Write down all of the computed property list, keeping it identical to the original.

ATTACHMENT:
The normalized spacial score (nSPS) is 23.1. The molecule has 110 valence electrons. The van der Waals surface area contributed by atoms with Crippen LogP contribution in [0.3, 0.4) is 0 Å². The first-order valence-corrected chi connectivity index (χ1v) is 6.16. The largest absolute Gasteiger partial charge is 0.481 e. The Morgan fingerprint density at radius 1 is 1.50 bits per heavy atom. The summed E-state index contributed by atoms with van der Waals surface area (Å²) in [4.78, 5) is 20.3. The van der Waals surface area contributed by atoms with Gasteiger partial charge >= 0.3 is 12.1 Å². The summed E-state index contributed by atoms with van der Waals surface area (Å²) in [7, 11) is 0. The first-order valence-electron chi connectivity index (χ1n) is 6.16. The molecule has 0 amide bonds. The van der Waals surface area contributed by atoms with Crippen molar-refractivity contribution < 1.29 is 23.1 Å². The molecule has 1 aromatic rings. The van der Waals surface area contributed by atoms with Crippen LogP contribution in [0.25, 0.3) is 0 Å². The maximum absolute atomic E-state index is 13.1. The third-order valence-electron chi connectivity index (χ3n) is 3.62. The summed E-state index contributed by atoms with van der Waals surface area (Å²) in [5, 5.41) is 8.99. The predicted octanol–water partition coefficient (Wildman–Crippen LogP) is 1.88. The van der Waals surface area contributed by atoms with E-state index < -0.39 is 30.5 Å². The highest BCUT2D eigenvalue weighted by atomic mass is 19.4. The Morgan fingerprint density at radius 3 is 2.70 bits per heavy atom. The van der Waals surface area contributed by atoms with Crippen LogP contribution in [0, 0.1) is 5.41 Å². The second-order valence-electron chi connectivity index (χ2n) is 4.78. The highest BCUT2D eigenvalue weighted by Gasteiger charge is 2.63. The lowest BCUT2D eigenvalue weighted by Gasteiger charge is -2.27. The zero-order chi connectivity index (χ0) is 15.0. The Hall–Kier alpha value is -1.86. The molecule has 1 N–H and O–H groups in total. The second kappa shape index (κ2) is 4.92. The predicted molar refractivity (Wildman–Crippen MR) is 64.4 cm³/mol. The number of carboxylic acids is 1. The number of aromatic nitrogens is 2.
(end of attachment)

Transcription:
The normalized spacial score (nSPS) is 23.1. The molecule has 110 valence electrons. The van der Waals surface area contributed by atoms with Crippen LogP contribution in [0.3, 0.4) is 0 Å². The first-order valence-corrected chi connectivity index (χ1v) is 6.16. The largest absolute Gasteiger partial charge is 0.481 e. The Morgan fingerprint density at radius 1 is 1.50 bits per heavy atom. The summed E-state index contributed by atoms with van der Waals surface area (Å²) in [4.78, 5) is 20.3. The van der Waals surface area contributed by atoms with Gasteiger partial charge >= 0.3 is 12.1 Å². The summed E-state index contributed by atoms with van der Waals surface area (Å²) in [7, 11) is 0. The first-order valence-electron chi connectivity index (χ1n) is 6.16. The molecule has 0 amide bonds. The van der Waals surface area contributed by atoms with Crippen molar-refractivity contribution < 1.29 is 23.1 Å². The molecule has 1 aromatic rings. The van der Waals surface area contributed by atoms with Crippen LogP contribution in [0.25, 0.3) is 0 Å². The maximum absolute atomic E-state index is 13.1. The third-order valence-electron chi connectivity index (χ3n) is 3.62. The summed E-state index contributed by atoms with van der Waals surface area (Å²) in [5, 5.41) is 8.99. The predicted octanol–water partition coefficient (Wildman–Crippen LogP) is 1.88. The van der Waals surface area contributed by atoms with E-state index < -0.39 is 30.5 Å². The highest BCUT2D eigenvalue weighted by atomic mass is 19.4. The Morgan fingerprint density at radius 3 is 2.70 bits per heavy atom. The van der Waals surface area contributed by atoms with Crippen LogP contribution in [0, 0.1) is 5.41 Å². The second-order valence-electron chi connectivity index (χ2n) is 4.78. The highest BCUT2D eigenvalue weighted by Gasteiger charge is 2.63. The lowest BCUT2D eigenvalue weighted by Gasteiger charge is -2.27. The zero-order chi connectivity index (χ0) is 15.0. The Hall–Kier alpha value is -1.86. The molecule has 1 N–H and O–H groups in total. The second kappa shape index (κ2) is 4.92. The predicted molar refractivity (Wildman–Crippen MR) is 64.4 cm³/mol. The number of carboxylic acids is 1. The number of aromatic nitrogens is 2.